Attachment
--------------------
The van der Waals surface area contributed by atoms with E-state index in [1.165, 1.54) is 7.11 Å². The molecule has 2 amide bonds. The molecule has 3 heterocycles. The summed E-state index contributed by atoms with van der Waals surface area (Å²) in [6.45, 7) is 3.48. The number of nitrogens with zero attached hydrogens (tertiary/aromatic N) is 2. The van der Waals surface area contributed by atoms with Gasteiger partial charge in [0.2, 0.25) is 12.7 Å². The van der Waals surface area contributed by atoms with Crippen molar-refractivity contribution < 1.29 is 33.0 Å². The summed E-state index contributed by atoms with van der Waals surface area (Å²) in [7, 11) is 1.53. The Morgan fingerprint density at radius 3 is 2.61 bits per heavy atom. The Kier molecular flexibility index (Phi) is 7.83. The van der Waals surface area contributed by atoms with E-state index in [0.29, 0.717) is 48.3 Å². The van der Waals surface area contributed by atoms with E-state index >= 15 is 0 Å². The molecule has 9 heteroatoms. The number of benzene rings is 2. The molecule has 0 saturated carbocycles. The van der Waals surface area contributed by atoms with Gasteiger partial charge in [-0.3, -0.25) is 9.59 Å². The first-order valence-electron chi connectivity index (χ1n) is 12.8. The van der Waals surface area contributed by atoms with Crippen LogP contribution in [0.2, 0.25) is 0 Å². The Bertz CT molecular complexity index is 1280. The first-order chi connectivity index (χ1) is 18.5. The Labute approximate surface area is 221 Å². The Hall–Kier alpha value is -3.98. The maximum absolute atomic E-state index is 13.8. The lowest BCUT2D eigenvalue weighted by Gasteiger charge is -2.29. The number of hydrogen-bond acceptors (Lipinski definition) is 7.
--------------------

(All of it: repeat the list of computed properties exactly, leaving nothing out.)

The van der Waals surface area contributed by atoms with E-state index in [1.165, 1.54) is 7.11 Å². The molecule has 2 amide bonds. The molecule has 3 heterocycles. The summed E-state index contributed by atoms with van der Waals surface area (Å²) in [6.45, 7) is 3.48. The number of nitrogens with zero attached hydrogens (tertiary/aromatic N) is 2. The van der Waals surface area contributed by atoms with Gasteiger partial charge in [0.2, 0.25) is 12.7 Å². The van der Waals surface area contributed by atoms with Crippen molar-refractivity contribution < 1.29 is 33.0 Å². The summed E-state index contributed by atoms with van der Waals surface area (Å²) in [7, 11) is 1.53. The Morgan fingerprint density at radius 3 is 2.61 bits per heavy atom. The Kier molecular flexibility index (Phi) is 7.83. The van der Waals surface area contributed by atoms with E-state index in [0.29, 0.717) is 48.3 Å². The van der Waals surface area contributed by atoms with E-state index >= 15 is 0 Å². The molecule has 9 heteroatoms. The number of benzene rings is 2. The molecule has 0 saturated carbocycles. The van der Waals surface area contributed by atoms with Gasteiger partial charge in [-0.3, -0.25) is 9.59 Å². The first-order valence-electron chi connectivity index (χ1n) is 12.8. The van der Waals surface area contributed by atoms with Crippen LogP contribution in [0.2, 0.25) is 0 Å². The Bertz CT molecular complexity index is 1280. The first-order chi connectivity index (χ1) is 18.5. The Labute approximate surface area is 221 Å². The Hall–Kier alpha value is -3.98. The maximum absolute atomic E-state index is 13.8. The lowest BCUT2D eigenvalue weighted by Gasteiger charge is -2.29. The number of hydrogen-bond acceptors (Lipinski definition) is 7.